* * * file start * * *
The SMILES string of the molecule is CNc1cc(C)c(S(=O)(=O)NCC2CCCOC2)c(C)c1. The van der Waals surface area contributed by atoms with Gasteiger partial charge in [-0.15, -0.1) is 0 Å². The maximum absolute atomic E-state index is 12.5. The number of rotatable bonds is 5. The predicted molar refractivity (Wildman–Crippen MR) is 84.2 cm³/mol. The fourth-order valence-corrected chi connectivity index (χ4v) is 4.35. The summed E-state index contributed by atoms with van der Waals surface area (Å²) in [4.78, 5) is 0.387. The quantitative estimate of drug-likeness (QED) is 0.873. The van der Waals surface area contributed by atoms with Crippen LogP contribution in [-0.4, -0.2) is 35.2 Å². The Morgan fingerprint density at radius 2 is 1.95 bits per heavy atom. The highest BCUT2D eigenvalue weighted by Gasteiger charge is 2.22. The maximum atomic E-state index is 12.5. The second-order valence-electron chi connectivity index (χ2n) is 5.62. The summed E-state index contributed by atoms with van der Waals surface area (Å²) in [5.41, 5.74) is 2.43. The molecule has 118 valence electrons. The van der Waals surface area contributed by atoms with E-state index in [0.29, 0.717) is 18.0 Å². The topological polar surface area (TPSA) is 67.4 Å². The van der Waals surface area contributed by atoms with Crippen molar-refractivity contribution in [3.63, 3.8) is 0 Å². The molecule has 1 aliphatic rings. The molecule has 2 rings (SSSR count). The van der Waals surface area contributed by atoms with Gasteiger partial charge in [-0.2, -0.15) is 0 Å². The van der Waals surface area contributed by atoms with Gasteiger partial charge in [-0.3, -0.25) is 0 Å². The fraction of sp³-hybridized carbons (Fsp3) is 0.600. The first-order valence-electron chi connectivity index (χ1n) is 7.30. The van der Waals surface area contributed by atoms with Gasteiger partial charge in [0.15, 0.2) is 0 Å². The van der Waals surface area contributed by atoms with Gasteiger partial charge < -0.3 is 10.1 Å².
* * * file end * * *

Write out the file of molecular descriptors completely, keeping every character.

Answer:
The SMILES string of the molecule is CNc1cc(C)c(S(=O)(=O)NCC2CCCOC2)c(C)c1. The van der Waals surface area contributed by atoms with Gasteiger partial charge in [-0.15, -0.1) is 0 Å². The maximum absolute atomic E-state index is 12.5. The number of rotatable bonds is 5. The predicted molar refractivity (Wildman–Crippen MR) is 84.2 cm³/mol. The fourth-order valence-corrected chi connectivity index (χ4v) is 4.35. The summed E-state index contributed by atoms with van der Waals surface area (Å²) in [4.78, 5) is 0.387. The quantitative estimate of drug-likeness (QED) is 0.873. The van der Waals surface area contributed by atoms with Crippen LogP contribution in [-0.4, -0.2) is 35.2 Å². The Morgan fingerprint density at radius 2 is 1.95 bits per heavy atom. The highest BCUT2D eigenvalue weighted by Gasteiger charge is 2.22. The maximum atomic E-state index is 12.5. The second-order valence-electron chi connectivity index (χ2n) is 5.62. The summed E-state index contributed by atoms with van der Waals surface area (Å²) in [5.41, 5.74) is 2.43. The molecule has 118 valence electrons. The van der Waals surface area contributed by atoms with E-state index in [0.29, 0.717) is 18.0 Å². The topological polar surface area (TPSA) is 67.4 Å². The van der Waals surface area contributed by atoms with Crippen molar-refractivity contribution in [3.63, 3.8) is 0 Å². The molecule has 1 aliphatic rings. The molecule has 2 rings (SSSR count). The van der Waals surface area contributed by atoms with Gasteiger partial charge in [-0.2, -0.15) is 0 Å². The van der Waals surface area contributed by atoms with Gasteiger partial charge in [-0.3, -0.25) is 0 Å². The fraction of sp³-hybridized carbons (Fsp3) is 0.600. The first-order valence-electron chi connectivity index (χ1n) is 7.30. The van der Waals surface area contributed by atoms with Gasteiger partial charge in [0.15, 0.2) is 0 Å². The van der Waals surface area contributed by atoms with Gasteiger partial charge < -0.3 is 10.1 Å².